The Reserve Bank of Australia has called for a review of negative gearing, arguing that it could encourage speculative property investment.
In its submission to the parliamentary inquiry into home ownership, the Reserve Bank notes that speculation fuelled by negative gearing could raise risks in the market and drive up house prices.
“The Bank believes that there is a case for reviewing negative gearing, but not in isolation,” the submission states. “It’s interaction with other aspects of the tax system should be taken into account.”
The Reserve Bank says the ability to deduct legitimate expenses incurred in the course of earning income is an “important principal” in our taxation system. It also says negative gearing can be important for tenant affordability, if it enables landlords to accept a lower yield than otherwise.
However, combined with the discount investors can receive on capital gains, negative gearing can fuel speculative property investment.
“It is worth noting, however, the interaction of negative gearing with other parts of the taxation system may have the effect of encouraging leveraged investment property.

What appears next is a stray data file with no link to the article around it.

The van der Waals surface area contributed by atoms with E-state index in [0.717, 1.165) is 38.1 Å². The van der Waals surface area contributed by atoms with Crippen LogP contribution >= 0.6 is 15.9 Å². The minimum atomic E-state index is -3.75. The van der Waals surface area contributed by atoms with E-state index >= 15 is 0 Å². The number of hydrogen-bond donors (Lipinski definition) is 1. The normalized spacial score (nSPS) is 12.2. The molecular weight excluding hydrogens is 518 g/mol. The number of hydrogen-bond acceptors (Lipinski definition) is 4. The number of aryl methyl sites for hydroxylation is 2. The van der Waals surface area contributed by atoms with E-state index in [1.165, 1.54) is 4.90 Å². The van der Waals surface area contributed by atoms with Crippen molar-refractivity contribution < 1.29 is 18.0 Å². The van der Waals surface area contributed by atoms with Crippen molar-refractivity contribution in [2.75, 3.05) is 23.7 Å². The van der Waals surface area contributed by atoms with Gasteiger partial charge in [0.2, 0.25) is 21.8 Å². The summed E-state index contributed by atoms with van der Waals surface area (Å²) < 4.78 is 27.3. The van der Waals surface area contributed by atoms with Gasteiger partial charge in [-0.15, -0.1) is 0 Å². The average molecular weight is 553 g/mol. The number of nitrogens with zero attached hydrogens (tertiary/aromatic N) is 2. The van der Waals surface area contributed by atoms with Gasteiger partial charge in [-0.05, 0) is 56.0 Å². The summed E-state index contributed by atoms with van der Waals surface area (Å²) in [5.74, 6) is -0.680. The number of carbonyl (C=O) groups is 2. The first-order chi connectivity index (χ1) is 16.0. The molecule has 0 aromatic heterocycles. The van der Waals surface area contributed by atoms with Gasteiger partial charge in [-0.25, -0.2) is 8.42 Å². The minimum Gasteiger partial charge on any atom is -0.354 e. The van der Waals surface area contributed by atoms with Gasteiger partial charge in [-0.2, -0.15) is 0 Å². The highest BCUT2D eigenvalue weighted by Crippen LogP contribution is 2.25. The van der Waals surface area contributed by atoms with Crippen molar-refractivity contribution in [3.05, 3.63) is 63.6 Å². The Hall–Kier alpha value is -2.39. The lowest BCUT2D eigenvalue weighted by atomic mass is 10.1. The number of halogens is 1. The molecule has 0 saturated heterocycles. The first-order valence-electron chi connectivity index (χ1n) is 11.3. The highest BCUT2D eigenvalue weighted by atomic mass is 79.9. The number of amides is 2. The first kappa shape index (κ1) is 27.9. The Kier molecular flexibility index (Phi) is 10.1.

“In particular, the switch in 1999 from calculating CGT at the full marginal rate on the real gain to calculating it as half the taxpayer’s marginal rate on the nominal gain resulted in capital gain-producing assets being more attractive than income-producing assets for some combinations of tax rates, gross returns and inflation.
“…Since property can usually be purchased using higher leverage than other assets that produce capital gains, property is especially affected by this feature of the tax system.”
According to the RBA
’s submission, investors’ share of loan approvals has risen from a little over 30% in 2011 to almost 40% recently.
“The increase in investor activity and strong growth in housing prices, among other developments, has raised concerns about risks emerging in the housing and mortgage markets.”
The RBA’s data also shows that the share of investors that declared a net rental loss, thus taking advantage of the tax benefits of negative gearing, was just under two thirds in 2012/13, having increased from around half in the late 1990s.